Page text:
Parents of students in Queensland’s Southern Downs schools are being urged to take advantage of the national School Immunisation Program.
According to a report in the Warwick Daily News, Queensland has a good track record with early childhood vaccinations, with more than 90 percent of children under five years being vaccinated in 2014. But new research has shown fewer than half (44.2 percent) of Australian parents of teens are aware Government-funded immunisations are available in secondary schools.
Darling Downs Public Health Unit director Dr Penny Hutchinson said all secondary schools across Australia participated in the School Immunisation Program, including those in Warwick and the Darling Downs.
“This program allows parents or carers to have their children, who are in Years 7 and 8, vaccinated through their school at no cost,” Dr Hutchinson said.
“The recommended vaccines for Years 7 and 8 students in 2016 are human papillomavirus - three doses - diphtheria, tetanus and whooping cough, and chicken pox.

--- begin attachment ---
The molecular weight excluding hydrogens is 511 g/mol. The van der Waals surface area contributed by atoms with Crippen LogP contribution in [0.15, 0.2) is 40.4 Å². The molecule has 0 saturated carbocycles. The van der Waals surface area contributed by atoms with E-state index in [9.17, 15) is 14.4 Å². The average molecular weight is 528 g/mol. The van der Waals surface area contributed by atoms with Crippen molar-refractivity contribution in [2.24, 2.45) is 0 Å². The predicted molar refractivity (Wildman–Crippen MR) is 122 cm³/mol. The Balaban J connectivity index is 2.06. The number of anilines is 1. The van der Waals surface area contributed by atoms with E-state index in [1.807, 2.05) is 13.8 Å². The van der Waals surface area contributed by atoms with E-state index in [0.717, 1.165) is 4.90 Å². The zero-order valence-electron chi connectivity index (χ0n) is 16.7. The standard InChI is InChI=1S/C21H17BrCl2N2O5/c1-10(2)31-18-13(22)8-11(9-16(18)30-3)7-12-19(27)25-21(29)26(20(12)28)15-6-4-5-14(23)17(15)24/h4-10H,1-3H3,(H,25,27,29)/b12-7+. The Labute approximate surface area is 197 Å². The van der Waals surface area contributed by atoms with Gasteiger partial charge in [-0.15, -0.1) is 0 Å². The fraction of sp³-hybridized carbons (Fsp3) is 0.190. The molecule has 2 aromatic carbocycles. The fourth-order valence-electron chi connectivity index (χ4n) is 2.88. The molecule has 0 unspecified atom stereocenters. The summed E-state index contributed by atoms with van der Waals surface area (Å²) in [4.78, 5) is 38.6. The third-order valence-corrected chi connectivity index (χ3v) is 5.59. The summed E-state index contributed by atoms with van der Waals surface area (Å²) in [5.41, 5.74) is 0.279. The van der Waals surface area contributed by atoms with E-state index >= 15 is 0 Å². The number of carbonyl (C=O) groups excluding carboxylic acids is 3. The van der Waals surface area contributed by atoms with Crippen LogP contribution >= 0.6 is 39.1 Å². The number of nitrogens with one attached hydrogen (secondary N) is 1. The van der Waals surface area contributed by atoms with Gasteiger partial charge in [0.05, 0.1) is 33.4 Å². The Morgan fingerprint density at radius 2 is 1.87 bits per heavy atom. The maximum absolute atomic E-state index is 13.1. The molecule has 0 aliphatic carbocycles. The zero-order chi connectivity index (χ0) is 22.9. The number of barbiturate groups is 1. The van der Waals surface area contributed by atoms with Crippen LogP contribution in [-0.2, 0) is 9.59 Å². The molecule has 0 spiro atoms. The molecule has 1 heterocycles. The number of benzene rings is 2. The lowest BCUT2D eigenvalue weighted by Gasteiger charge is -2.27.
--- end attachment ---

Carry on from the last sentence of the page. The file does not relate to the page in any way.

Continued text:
“It is very important that adolescents receive these vaccinations at the recommended age, time and dosage to avoid being infected themselves and to avoid spreading these potentially serious diseases to other community members.
“The dosages and times to have the immunisation are specifically designed to take advantage of the body’s immune system and to provide the very best protection for each individual.”
Schools provide information on the vaccination program via school newsletters and letters home to parents who then corresponded directly with the School Nurse.